For a while, we had cement flowing out of our ears. The tariff-free importation of the commodity encouraged a horde of traders to import cement in large quantities.
In 2013, the country imported a negligible 3,558 metric tons of cement from neighboring ASEAN countries. By 2017, the volume of imported cement rose to well over three million metric tons. The local market was deluged with cement.
Imports at this volume will surely halt domestic producers. Local cement manufacturers reported a 49 percent decline in earnings. If this trend continues, our cement manufacturing will face extinction.
Local cement manufacturing constitute about one percent of the country’s GDP. It directly employs 42,000. An additional 125,000 jobs are indirectly supported by the industry. As domestic demand grows, the industry projects direct and indirect jobs of 400,000 by 2030.
But domestic manufacturing faces serious challenge from enterprises that merely import their supply. These “pure” importers do not create domestic jobs and contribute little to the domestic product. Their share of the market grew from only 0.02 percent in 2013 to 15 percent in 2017.
Considering all of the above, and holding the domestic cement industry as being of strategic importance to the country, the DTI decided to impose tariffs on cement importation. This is to ensure the survival of domestic manufacturing as well as reduce growing dependence on artificially priced imports.
The move is a courageous and far-sighted one, given that the “pure” importers have become an influential group with the capacity to pressure policymaking. It is, at the most basic, as necessary one.
Without a competitive domestic cement industry, we will be subject to the vagaries of the international market that could push landed costs up or down over a short period. Besides, the massive importation of cement adds to our trade deficit.
Last year, about 75 percent of our cement imports were from Vietnam. Our neighbor, for some reason, has maintained a very low price on its cement imports. Vietnam-sourced cement could sell as low as $48 per ton compared to Thai cement at $65 and Indonesian cement at $102.
There is some discussion in Vietnam about the long-term wisdom of selling its natural resources too cheaply. The Vietnamese government has asked its ministries of construction and finance to come up with solutions to improve the efficiency of natural resource use, energy and labor productivity relating to its cement exports.
This discussion could lead to limiting Vietnam’s cement exports or correcting its pricing to more accurately reflect economic and social costs. The inexplicably cheap Vietnamese cement imported into our economy could, in fact, be a self-limiting phenomenon.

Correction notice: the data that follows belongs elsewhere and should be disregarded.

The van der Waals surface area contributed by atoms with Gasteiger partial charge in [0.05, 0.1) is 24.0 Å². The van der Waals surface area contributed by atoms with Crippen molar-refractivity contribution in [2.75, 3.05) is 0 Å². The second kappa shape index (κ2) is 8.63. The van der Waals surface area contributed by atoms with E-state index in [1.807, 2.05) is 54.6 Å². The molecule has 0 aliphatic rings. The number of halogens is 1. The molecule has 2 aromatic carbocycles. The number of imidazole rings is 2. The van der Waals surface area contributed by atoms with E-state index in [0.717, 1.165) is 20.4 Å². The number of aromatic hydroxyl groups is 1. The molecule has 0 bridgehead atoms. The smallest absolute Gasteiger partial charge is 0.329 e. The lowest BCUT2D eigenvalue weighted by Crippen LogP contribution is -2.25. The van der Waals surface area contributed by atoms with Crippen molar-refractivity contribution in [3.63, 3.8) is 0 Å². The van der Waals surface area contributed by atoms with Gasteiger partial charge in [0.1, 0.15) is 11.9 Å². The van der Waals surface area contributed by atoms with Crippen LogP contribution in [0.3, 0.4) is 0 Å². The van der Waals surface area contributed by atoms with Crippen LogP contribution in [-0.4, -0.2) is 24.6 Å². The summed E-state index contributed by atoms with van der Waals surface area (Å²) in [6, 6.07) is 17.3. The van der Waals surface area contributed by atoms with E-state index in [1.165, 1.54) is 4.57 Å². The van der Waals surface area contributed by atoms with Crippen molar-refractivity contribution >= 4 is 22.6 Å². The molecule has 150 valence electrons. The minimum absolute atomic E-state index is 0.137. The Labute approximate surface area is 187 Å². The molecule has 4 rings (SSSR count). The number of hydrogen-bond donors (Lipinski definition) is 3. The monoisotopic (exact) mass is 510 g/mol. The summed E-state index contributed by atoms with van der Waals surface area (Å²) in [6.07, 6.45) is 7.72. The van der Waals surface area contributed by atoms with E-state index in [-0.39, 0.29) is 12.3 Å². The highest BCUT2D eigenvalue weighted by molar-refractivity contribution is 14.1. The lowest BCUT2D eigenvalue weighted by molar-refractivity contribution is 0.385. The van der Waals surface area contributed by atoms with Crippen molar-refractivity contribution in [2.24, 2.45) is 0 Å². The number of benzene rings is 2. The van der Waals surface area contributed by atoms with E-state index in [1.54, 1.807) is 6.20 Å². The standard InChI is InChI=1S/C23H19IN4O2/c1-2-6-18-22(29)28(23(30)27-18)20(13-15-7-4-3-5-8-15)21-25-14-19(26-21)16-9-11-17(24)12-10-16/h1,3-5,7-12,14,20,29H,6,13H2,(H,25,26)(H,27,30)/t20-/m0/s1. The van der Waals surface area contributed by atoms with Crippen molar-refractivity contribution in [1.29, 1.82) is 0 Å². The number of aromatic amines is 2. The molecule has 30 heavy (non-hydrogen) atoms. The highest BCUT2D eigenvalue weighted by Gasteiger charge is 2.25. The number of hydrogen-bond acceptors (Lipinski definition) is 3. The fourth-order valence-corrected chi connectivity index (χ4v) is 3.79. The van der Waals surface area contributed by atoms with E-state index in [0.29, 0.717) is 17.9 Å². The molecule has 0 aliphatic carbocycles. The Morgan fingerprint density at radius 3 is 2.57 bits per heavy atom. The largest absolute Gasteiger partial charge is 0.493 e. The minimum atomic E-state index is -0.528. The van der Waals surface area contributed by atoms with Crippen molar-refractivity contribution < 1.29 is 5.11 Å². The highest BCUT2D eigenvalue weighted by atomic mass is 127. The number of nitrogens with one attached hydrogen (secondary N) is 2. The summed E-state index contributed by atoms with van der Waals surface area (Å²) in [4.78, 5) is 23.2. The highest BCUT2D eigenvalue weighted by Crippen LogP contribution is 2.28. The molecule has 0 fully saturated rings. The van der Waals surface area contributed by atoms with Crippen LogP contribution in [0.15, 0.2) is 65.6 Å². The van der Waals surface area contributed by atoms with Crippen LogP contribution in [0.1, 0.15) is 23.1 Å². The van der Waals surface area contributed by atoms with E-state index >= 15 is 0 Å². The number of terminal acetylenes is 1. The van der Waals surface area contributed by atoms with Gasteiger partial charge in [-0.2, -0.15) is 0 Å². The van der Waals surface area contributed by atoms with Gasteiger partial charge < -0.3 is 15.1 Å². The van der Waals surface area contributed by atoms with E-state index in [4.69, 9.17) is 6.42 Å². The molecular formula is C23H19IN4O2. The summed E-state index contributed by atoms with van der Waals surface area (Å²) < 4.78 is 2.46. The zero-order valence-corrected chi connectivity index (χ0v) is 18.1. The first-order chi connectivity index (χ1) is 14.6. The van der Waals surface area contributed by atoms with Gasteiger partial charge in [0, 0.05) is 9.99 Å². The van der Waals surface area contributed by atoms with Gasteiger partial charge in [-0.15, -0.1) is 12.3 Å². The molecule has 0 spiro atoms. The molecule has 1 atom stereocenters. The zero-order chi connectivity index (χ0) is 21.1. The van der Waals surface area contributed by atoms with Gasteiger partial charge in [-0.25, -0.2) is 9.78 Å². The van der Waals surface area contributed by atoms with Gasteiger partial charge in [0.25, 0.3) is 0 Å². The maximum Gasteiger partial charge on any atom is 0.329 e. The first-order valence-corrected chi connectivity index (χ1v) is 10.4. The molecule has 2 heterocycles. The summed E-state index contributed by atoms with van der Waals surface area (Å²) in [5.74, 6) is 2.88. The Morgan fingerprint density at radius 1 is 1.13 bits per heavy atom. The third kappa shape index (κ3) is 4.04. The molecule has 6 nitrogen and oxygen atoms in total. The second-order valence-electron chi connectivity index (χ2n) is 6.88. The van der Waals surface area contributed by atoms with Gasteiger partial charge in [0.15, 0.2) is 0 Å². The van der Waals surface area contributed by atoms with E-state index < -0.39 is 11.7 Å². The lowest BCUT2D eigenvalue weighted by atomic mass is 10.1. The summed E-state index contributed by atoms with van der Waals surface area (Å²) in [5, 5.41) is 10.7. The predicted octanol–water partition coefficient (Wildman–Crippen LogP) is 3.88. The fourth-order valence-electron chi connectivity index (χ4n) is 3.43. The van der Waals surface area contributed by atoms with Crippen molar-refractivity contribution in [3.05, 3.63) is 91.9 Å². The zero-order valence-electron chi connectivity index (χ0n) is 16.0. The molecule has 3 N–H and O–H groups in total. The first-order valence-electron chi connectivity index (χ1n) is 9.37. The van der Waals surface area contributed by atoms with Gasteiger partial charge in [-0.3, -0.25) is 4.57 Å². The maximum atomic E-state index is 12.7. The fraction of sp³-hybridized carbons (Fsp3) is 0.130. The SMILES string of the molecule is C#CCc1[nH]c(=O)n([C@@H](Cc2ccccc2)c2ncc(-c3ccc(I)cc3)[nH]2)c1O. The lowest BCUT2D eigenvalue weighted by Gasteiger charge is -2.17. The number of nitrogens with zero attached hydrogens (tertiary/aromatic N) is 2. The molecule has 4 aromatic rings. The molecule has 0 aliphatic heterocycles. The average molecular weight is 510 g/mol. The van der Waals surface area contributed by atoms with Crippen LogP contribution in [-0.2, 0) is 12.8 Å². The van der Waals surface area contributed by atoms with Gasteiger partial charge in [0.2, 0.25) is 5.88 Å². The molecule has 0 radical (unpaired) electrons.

But even if Vietnam will likely increase its cement pricing eventually, we should not wait for our own cement industry to die before we take action. That would be an act of diffidence.
The decision to impose tariffs is therefore a proactive one in the national interest.
The campaign period begins today for those seeking a seat in the Senate or in the House of Representatives as party-list representatives.
For most of us, what this means is there will be better regulation of campaign advertisements over the next few weeks. We will be spared the barrage of ads that went on unregulated the past months.
We have a strange system where electoral authority decided political advertising could only be regulated during the campaign period. The reason for this is that the aspirants indulging in unaudited advertising are technically not yet candidates and therefore could not be subject to spending limits.
As a consequence, some candidates have poured in money during the pre-campaign in a comprehensive effort to build name-recall. All the money spent during the pre-campaign period need not be accounted for in the summary of expenses and contributions candidates are required to submit after elections.
The pre-campaign spending, which will remain forever unreported, has been worthwhile for some aspirants. Some have managed to climb up remarkably in the voter preference rankings during the pre-campaign. The phenomenon underscores the importance of pre-campaign activities in the outcomes – something that should exasperate the Comelec.
Candidates with a nationwide constituency technically have 60 days to muster their voting bases. Midway, however, they will be snowed under by the local campaigns. The pre-campaign, therefore, is a crucial arena. It is also a large loophole that encourages electioneering.
Let us not even talk of the party-list system. It is a fraud that enabled dynasties and leaders of ideological blocs to maintain their unhealthy presence in the legislative branch.
This particular senatorial contest is unique in remarkable ways.
There are no distinct party lines. The fact that Hugpong sa Pagbabago endorses 13 candidates in an election where only 12 seats are at stake underscores the personality-centeredness of this contest. This is a hard-nosed concession to the realities of our electoral politics, not a mere arithmetical failure.
Each candidate is left to his own means to nail a place in the win column. Our political party system may never recover after this exercise.
The obsolescence of the old nationwide party system has long been recognized. The patchwork alliances we now see merely confirm this. In the long term, this will give advantage to politicians who control bailiwicks and eventually exclude players to appeal to voters on the basis of clearly delineated platforms.
Our practice of electoral democracy is shifting irreversibly away from party- and program-based representation toward the dominance of charismatic politics. Our personality-centered politics has worsened.
No one, I suppose, will say that this particular electoral cycle is wholesome to building our democratic institutions.
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